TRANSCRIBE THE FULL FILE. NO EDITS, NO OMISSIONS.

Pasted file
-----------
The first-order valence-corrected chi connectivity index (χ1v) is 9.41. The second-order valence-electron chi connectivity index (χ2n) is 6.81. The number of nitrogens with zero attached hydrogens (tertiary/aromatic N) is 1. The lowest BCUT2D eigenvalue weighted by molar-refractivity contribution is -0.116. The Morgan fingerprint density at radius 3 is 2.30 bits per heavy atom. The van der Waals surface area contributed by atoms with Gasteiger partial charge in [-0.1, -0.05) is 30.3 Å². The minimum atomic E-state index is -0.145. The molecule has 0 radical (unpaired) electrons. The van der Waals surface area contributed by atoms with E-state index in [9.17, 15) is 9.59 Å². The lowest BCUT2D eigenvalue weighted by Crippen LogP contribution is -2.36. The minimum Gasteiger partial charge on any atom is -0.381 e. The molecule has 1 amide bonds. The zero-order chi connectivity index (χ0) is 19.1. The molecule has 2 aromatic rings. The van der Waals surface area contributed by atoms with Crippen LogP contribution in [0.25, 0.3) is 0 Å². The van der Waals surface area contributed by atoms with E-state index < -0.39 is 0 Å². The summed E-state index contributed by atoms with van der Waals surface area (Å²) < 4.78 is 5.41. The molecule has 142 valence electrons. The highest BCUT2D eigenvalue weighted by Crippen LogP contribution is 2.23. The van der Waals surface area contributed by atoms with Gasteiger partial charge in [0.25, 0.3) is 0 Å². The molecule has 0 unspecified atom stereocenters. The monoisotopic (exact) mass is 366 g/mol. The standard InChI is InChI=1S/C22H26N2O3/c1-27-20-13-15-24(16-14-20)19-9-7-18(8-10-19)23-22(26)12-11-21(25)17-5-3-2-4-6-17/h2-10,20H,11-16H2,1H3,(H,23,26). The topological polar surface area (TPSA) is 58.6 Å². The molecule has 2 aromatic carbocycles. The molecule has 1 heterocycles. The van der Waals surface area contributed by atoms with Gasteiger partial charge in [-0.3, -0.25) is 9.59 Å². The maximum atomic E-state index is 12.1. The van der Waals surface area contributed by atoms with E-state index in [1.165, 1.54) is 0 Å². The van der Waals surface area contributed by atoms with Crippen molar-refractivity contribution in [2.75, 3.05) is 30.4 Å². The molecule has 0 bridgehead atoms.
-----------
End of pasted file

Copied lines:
The first-order valence-corrected chi connectivity index (χ1v) is 9.41. The second-order valence-electron chi connectivity index (χ2n) is 6.81. The number of nitrogens with zero attached hydrogens (tertiary/aromatic N) is 1. The lowest BCUT2D eigenvalue weighted by molar-refractivity contribution is -0.116. The Morgan fingerprint density at radius 3 is 2.30 bits per heavy atom. The van der Waals surface area contributed by atoms with Gasteiger partial charge in [-0.1, -0.05) is 30.3 Å². The minimum atomic E-state index is -0.145. The molecule has 0 radical (unpaired) electrons. The van der Waals surface area contributed by atoms with E-state index in [9.17, 15) is 9.59 Å². The lowest BCUT2D eigenvalue weighted by Crippen LogP contribution is -2.36. The minimum Gasteiger partial charge on any atom is -0.381 e. The molecule has 1 amide bonds. The zero-order chi connectivity index (χ0) is 19.1. The molecule has 2 aromatic rings. The van der Waals surface area contributed by atoms with Crippen LogP contribution in [0.25, 0.3) is 0 Å². The van der Waals surface area contributed by atoms with E-state index < -0.39 is 0 Å². The summed E-state index contributed by atoms with van der Waals surface area (Å²) < 4.78 is 5.41. The molecule has 142 valence electrons. The highest BCUT2D eigenvalue weighted by Crippen LogP contribution is 2.23. The van der Waals surface area contributed by atoms with Gasteiger partial charge in [0.25, 0.3) is 0 Å². The molecule has 0 unspecified atom stereocenters. The monoisotopic (exact) mass is 366 g/mol. The standard InChI is InChI=1S/C22H26N2O3/c1-27-20-13-15-24(16-14-20)19-9-7-18(8-10-19)23-22(26)12-11-21(25)17-5-3-2-4-6-17/h2-10,20H,11-16H2,1H3,(H,23,26). The topological polar surface area (TPSA) is 58.6 Å². The molecule has 2 aromatic carbocycles. The molecule has 1 heterocycles. The van der Waals surface area contributed by atoms with Gasteiger partial charge in [-0.3, -0.25) is 9.59 Å². The maximum atomic E-state index is 12.1. The van der Waals surface area contributed by atoms with E-state index in [1.165, 1.54) is 0 Å². The van der Waals surface area contributed by atoms with Crippen molar-refractivity contribution in [2.75, 3.05) is 30.4 Å². The molecule has 0 bridgehead atoms.